Consider this: President Obama didn’t endorse same-sex marriage as some media headlines have claimed. He validated homosexuals’ humanity and the equality of all people by saying that their long-term, monogamous unions should have the same legal standing as those of heterosexual couples.
Which is why Black voters who have supported him unwaveringly up to this point should at least be annoyed with the president and with themselves. Follow me on this:
- President Obama seriously put his re-election at risk by galvanizing Evangelical Christian voters who otherwise would have stayed home because they’re stuck with Mitt Romney, a man they don’t trust as a “true” conservative. Same-sex marriage isn’t a top priority for most voters, but for many voters, it’s the issue that will convert them into a one-issue voter. Because of the perception that being for marriage equality means being pro-homosexuality and therefore anti-Christian, for some, the legalization of same-sex marriage is a direct attack on the Christian faith. If faith, and living it out as closely to how Jesus would want you to as possible, are one’s number one priorities, then you can see how homosexuality becomes the issue.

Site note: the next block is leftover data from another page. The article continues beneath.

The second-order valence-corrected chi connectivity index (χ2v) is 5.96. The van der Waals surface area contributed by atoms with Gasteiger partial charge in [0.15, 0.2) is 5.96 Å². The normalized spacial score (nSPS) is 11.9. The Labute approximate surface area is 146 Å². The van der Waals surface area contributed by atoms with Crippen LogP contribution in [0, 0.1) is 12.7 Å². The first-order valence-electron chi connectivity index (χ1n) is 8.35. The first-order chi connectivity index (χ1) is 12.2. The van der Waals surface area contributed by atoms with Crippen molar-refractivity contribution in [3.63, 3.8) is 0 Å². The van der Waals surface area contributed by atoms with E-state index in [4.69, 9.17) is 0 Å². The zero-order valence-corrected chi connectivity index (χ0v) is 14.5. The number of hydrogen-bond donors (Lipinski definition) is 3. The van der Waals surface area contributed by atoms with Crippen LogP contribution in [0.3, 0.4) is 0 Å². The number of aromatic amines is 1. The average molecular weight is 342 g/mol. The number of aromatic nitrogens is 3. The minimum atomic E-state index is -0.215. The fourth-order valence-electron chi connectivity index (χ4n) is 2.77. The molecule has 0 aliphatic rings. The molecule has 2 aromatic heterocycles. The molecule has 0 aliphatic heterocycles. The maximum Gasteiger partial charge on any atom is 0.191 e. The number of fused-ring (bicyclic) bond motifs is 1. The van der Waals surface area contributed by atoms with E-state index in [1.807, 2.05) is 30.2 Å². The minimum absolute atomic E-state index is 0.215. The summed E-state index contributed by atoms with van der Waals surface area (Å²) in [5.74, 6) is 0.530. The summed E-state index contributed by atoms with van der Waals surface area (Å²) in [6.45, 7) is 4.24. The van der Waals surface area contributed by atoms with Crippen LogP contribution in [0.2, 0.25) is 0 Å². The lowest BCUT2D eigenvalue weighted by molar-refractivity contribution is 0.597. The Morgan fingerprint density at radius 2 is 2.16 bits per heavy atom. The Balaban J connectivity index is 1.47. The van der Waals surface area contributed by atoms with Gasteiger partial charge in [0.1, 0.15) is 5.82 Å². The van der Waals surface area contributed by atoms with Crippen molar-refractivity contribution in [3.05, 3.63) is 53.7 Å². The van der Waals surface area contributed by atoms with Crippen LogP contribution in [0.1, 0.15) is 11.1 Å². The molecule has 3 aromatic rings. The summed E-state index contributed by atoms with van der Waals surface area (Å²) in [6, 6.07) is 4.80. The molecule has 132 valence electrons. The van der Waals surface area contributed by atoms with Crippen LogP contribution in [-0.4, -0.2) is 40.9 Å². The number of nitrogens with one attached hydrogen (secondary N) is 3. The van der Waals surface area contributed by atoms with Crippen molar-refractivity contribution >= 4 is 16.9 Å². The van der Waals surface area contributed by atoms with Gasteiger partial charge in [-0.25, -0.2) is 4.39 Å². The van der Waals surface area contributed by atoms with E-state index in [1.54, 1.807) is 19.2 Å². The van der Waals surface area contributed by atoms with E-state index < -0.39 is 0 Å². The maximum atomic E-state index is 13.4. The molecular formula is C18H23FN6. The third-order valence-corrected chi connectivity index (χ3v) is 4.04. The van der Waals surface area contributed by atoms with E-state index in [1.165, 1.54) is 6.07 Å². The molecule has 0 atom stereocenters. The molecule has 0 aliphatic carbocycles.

- By allegedly going all anti-Christian on this issue, President Obama risked the Black vote. Sure, only about 10% of black people vote Republican any given year, but in 2004 (pdf), President George W. Bush managed to get 11 percent of the Black vote. He received 8 percent of it in 2000. By 2004, Nader was out of the race, there were two wars going on, and George W. Bush had appealed to Evangelical voters by proposing a constitutional amendment to ban gay marriage. A 3 percent shift isn’t much, but in an election as close as the one 2012 will be, 3 percent could make all the difference.